Not my favorite Grisham

Written by Englewoodian from Englewood, TN on May 11th, 2010

  • Book Rating: 3/5

I would have preferred some sort of surprise ending. It was too predictable and seedier than earlier works.

Disappointing End

Written by Karen from Germantown, MD on May 5th, 2010

  • Book Rating: 4/5

I love Grisham books (and so does my husband) ... we listened to this book on a trip we took and were instantly hooked. We couldn't wait to see how it would end only to be disappointed. Up to the end though we really enjoyed the book (I would have just had a different ending).

The Associate

Written by Anonymous on April 21st, 2010

  • Book Rating: 5/5

Typical Grisham. The usual twists and turns. Loved it.

A yawn

Written by Anita on March 31st, 2010

  • Book Rating: 3/5

This was like The Firm only with a different main character and a worse ending. I kept waiting for it to pick up and get thrilling, like the thriller is it supposed to be, but it never happened.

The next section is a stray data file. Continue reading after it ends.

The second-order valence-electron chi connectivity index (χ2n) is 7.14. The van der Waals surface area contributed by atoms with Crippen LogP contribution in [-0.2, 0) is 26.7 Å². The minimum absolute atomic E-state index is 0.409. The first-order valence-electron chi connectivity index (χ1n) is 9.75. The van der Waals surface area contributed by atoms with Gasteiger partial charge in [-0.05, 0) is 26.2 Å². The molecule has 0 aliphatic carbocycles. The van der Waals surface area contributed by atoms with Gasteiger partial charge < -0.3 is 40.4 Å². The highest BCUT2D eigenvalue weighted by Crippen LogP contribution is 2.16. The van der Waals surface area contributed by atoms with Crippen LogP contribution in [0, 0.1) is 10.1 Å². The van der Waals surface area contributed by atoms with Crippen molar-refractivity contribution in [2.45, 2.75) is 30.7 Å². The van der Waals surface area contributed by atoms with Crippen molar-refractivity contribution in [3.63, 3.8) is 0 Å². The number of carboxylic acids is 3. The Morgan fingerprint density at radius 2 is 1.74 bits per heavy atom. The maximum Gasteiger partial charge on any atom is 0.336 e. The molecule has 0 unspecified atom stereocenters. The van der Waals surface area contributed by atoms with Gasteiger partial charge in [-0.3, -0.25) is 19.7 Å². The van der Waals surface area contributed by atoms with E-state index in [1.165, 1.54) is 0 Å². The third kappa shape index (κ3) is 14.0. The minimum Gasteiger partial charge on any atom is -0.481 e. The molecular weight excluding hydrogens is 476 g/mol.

Written by The Colonel from Alpharetta, GA on February 3rd, 2010

  • Book Rating: 2/5

Story was just OK but the ending was a huge disappointment.

shades of The Firm

Written by KathyB on January 17th, 2010

  • Book Rating: 4/5

I have been waiting for John to go back to his earlier style in the manner of The Firm and The Pelican Brief. I enjoyed his earlier books because they gave you a peek into the inner workings of the world of a lawyer, while providing some intrigue and suspense. The Associate has all of those elements. My only criticism is that I would have like a few more twists and turns, but all in all, it was a good book.

The Associate

Written by Don WZ from Tonto Basin, AZ on December 23rd, 2009

  • Book Rating: 2/5

As a Grisham fan I was disappointed. An unbelievable plot which never reaches a conclusion. The so called conclusion left you hanging. I hope Grisham gets back on track and doesn't try to live on his name alone.

Author Details

Author Details

Grisham, John

Long before his name became synonymous with the modern legal thriller, he was working 60-70 hours a week at a small Southaven, Mississippi law practice, squeezing in time before going to the office and during courtroom recesses to work on his hobby—writing his first novel.